Democracy in Action: Confessions of a Diebold Hacker
Little motive, no means, but definite opportunities.
Motive, means, and opportunity. It’s the time-honored trifecta for detectives. If a crime happens and I have all three, they add me to the list of suspects. OK, I confess, the title’s a tease. I didn’t really hack the state’s new, high-tech voting system. I only meet the third qualification…opportunity. But more on that later.
Of course, I can’t really say I completely lacked motive. As a progressive living in the reddest of the red states, there were several races…most really…I’d rather have seen go the other way, but not enough to risk jail time.
But let’s talk about “means.” There’s much discussion about how vulnerable the Diebold voting machines are. It’s argued that a talented techie could override the security protections of the memory cards where votes are recorded and alter them using a laptop computer or Palm Pilot. In other states, voting machines not equipped with backup printers are even more susceptible.
Do I personally have such advanced technical “means”? Alas, no. The state’s Diebold machines are unhackable by me…at least without accomplices.
So motive and means may be out, but that leaves opportunity. Did I have a real opportunity to effect this election through skullduggery? Well, Utah citizens, can you handle the truth? You’re darned (or “damned,” if you’re OK with that. It’s a reference to the film “A Few Good Men”) right I did.
You see, last month I was a poll worker and could have easily done some serious damage to the electoral process. I had no idea it was so easy, but it is.
For starters, Salt Lake County hired me and never once verified who I was. I contacted the clerk after hearing that poll workers were in short supply. I signed up by email, and I never had to prove my identity. Not once. Not to enroll. Not during two training sessions. Not when I signed the oath of office. Not even when I showed up at the polling place was I ever asked to produce a single shred of ID. I could have been the world’s most notorious hacker, and Salt Lake County would have thought Citizen Jim was there toiling away safeguarding the vote.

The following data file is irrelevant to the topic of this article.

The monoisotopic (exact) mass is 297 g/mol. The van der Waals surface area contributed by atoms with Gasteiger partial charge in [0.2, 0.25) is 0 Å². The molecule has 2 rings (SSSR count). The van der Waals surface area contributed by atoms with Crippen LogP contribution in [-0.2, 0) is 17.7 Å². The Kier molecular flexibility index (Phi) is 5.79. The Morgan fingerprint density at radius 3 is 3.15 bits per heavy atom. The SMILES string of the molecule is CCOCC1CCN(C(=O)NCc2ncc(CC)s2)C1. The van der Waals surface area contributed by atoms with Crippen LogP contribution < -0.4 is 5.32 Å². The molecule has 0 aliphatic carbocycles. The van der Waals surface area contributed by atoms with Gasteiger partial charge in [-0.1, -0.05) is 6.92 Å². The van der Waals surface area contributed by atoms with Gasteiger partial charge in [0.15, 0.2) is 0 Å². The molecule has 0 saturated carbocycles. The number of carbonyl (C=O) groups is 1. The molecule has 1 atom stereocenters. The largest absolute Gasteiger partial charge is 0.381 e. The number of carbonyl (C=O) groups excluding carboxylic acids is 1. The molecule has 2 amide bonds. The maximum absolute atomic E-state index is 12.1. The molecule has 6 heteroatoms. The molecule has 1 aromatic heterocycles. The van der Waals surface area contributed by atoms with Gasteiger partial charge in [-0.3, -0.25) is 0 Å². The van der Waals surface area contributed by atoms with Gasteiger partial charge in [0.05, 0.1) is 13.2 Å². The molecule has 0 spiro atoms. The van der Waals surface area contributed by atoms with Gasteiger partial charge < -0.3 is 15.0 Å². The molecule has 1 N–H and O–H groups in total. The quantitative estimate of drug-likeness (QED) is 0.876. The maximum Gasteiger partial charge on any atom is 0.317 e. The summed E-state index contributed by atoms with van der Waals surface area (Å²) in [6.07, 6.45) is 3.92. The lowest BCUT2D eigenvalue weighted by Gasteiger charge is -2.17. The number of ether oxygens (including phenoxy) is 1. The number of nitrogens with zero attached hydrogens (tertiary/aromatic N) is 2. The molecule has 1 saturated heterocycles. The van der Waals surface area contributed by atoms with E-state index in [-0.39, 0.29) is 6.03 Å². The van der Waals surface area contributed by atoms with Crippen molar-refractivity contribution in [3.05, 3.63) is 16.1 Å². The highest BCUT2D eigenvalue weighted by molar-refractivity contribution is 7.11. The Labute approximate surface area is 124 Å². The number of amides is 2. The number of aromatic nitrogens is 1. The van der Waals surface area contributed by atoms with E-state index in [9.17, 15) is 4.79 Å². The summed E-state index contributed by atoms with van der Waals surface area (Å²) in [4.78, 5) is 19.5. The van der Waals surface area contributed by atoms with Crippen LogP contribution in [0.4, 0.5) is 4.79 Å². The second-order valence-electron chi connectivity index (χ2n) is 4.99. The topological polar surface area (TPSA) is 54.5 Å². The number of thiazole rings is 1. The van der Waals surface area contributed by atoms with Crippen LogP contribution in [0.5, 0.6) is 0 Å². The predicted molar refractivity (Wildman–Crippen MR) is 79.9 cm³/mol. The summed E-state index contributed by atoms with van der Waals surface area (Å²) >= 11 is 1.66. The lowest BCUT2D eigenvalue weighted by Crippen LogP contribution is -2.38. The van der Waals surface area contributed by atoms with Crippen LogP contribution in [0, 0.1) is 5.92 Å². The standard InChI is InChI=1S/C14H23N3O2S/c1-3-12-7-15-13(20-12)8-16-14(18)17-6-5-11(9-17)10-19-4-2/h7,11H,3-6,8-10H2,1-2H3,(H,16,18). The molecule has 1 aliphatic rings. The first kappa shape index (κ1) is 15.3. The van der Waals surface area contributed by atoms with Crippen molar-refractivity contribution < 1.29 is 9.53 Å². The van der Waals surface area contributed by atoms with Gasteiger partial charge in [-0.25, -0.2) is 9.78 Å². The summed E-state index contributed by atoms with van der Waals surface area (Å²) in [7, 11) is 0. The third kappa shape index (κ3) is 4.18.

This gets better. I was asked to be an “alternate” and to staff a short-handed polling place that could be anywhere in the county. On Election Eve, I was emailed my assignment to a west side elementary school.
I arrived, introduced myself, and got to work as the “TST” or “Touch Screen Technician;” the keeper of the Diebold kingdom. I had sole possession of the key, supervisor’s access card, and security code to set up and monitor all eight voting machines, clean their screens, and change printer paper.
With such access, it would have been possible for me to misuse the machines without my co-workers, who were all good and conscientious people, knowing that I was doing any illegal tampering. Had I been inclined, for example, to access the memory cards, I could have covered up the beeps that are generated during the process with a complex ring tone on my cell phone. That would have been relatively easy to pull off during hectic times when the others were all occupied with voters.
Had I been the polling station manager, I’d have had even more opportunity to make nearly untraceable mischief. After the voting ends, managers take all memory cards, printouts, registers, and manual ballots to a collection point. And, believe it or not, they do this completely unaccompanied. They’d have an hour or two or possibly more of full, unencumbered, access to everything. I’m really not kidding.